So priorities huh? I’m thinking about writing priorities here. The blog is doing quite well so far. I’m keeping up a posting each day, which is also good. If anything the problem is I’m writing for much more than the 15 minutes, which is both good and bad. Of course the practice is good, the fact that I am putting the commitment is good, and the blog is getting an identity, also good. The downside is that I’m not doing much work on my other projects. I probably spend a little too much time checking stats and so on. That is ok for now whilst I build up the blog and it’s community, but in the long run I probably need to cut a lot of it out. I need to spend time on my other projects. But I don’t want to stop the blog. It is fun for me, I am getting something from it. I don’t want to stop. So priorities really, I should try keep some of the posts down to a 15 to 30 minute writing, with one or two longer posts a week. A little less time on here, a little more time on other projects. Let me see how that works out.

Lexicon word of the day: Adroit.

 

The 10 favourite music albums ever

Todays post is not so much about writing and again, more about music. I like music lists. I like music polls. I don’t necessarily believe them, or agree with them, but I like to look. Sometimes I find they remind me of good or great albums I already have, or albums that have been over looked, and they make me want to play them again. They can validate your own choices, if you need that sort of thing, which I rarely do these days, or they can give you the opposite, and something to argue against. I love the year end “album of the year” polls. I love the “greatest albums of the …” type polls.

With that in mind, considering my own favourites, my own lists, whilst not something I do a lot, is an occasional fun, if not somewhat trivial exercise. Still, so what? It is occasionally fun. Whilst ranting about the Grammys the other day, I mused on my favourite albums of last year. Today I shall consider my favourite albums of all time. To clarify, this is my favourite albums of all time, not necessarily the albums I consider to be the greatest of all time, which may be both similar and different. So here goes, in order (album title – artist – year):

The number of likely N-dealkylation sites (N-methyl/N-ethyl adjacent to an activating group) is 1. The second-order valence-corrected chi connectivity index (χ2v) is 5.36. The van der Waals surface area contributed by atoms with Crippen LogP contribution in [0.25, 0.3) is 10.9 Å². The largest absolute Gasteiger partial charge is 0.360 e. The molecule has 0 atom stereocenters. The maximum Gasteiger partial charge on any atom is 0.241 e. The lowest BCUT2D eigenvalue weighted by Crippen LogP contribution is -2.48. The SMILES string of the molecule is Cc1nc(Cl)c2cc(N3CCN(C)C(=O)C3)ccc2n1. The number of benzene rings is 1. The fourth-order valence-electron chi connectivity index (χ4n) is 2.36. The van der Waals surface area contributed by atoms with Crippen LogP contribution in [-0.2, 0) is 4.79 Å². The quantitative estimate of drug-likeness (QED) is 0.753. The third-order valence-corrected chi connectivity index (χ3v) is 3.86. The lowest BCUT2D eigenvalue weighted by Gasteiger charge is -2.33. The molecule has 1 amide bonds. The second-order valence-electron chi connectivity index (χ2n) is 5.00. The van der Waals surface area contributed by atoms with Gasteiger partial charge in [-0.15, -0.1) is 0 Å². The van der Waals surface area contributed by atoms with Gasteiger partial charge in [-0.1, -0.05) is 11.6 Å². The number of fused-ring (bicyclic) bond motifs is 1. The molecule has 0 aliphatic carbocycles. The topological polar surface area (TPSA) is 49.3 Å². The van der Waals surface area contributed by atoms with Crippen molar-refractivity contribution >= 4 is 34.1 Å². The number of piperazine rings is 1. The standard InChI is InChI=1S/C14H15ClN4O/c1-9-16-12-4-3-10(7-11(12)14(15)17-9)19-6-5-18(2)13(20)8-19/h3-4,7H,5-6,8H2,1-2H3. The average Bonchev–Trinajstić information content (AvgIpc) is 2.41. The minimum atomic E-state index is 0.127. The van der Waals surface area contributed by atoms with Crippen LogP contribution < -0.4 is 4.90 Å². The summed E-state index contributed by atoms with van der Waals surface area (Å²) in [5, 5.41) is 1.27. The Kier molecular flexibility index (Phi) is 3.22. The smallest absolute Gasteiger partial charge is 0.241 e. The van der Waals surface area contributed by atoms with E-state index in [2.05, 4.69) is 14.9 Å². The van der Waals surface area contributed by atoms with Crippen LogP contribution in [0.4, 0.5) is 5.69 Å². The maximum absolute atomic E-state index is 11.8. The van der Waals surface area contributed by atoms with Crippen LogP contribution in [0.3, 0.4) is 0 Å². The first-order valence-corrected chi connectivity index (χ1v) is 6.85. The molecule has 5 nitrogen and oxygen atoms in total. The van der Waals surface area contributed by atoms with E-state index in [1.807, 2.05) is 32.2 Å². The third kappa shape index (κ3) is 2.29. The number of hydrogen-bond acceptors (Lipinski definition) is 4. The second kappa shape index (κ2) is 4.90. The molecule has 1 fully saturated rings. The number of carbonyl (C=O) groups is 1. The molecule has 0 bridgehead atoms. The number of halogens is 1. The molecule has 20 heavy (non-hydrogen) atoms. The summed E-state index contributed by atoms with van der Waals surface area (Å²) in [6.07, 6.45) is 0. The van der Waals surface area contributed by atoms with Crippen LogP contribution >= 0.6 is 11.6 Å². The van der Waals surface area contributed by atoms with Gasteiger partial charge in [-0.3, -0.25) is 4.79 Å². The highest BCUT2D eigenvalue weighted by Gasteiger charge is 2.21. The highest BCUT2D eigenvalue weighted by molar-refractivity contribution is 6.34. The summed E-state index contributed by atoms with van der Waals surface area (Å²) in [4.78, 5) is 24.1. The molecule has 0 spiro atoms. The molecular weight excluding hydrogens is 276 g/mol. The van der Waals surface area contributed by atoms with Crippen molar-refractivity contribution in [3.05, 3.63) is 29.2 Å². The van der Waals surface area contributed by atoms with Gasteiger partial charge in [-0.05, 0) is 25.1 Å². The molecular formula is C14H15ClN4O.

1. Beaster – Sugar (1993)
  2. OK Computer – Radiohead (1997)
  3. Giant Steps – The Boo Radleys (1993)
  4. The Soft Bulletin – The Flaming Lips (1999)
  5. Radiator – Super Furry Animals (1997)
  6. Brighten the Corners – Pavement (1997)
  7. The Queen is dead – The Smiths (1986)
  8. The Holy Bible – The Manic Street Preachers (1994)
  9. Copper Blue – Sugar (1992)
  10. Parklife – Blur (1994)
With the following close calls:
  • In Utero – Nirvana (1993)
  • Hatful of Hollow – The Smiths (1984)
  • Back in Black – AC/DC (1980)
  • Star – Belly (1993)
  • Teenager of the Year – Frank Black (1994)
  • The Seldom Seen Kid – Elbow (2008)
  • Dark Side of The Moon – Pink Floyd (1973)
  • In Sides – Orbital (1996)
I realise you could debate what is counted as an album here given that my arguable all time favourite is essentially a mini-album or EP, plus just outside the top 10, “Hatful of Hollow” is a compilation of singles, b-sides, and BBC sessions (and is better than the actual debut album), but for me they are included. I would exclude compilations that either contain more than one artist (not including the main artist plus guest), or compilations of hits, singles or similar. But that is just me. You or I can include what we want.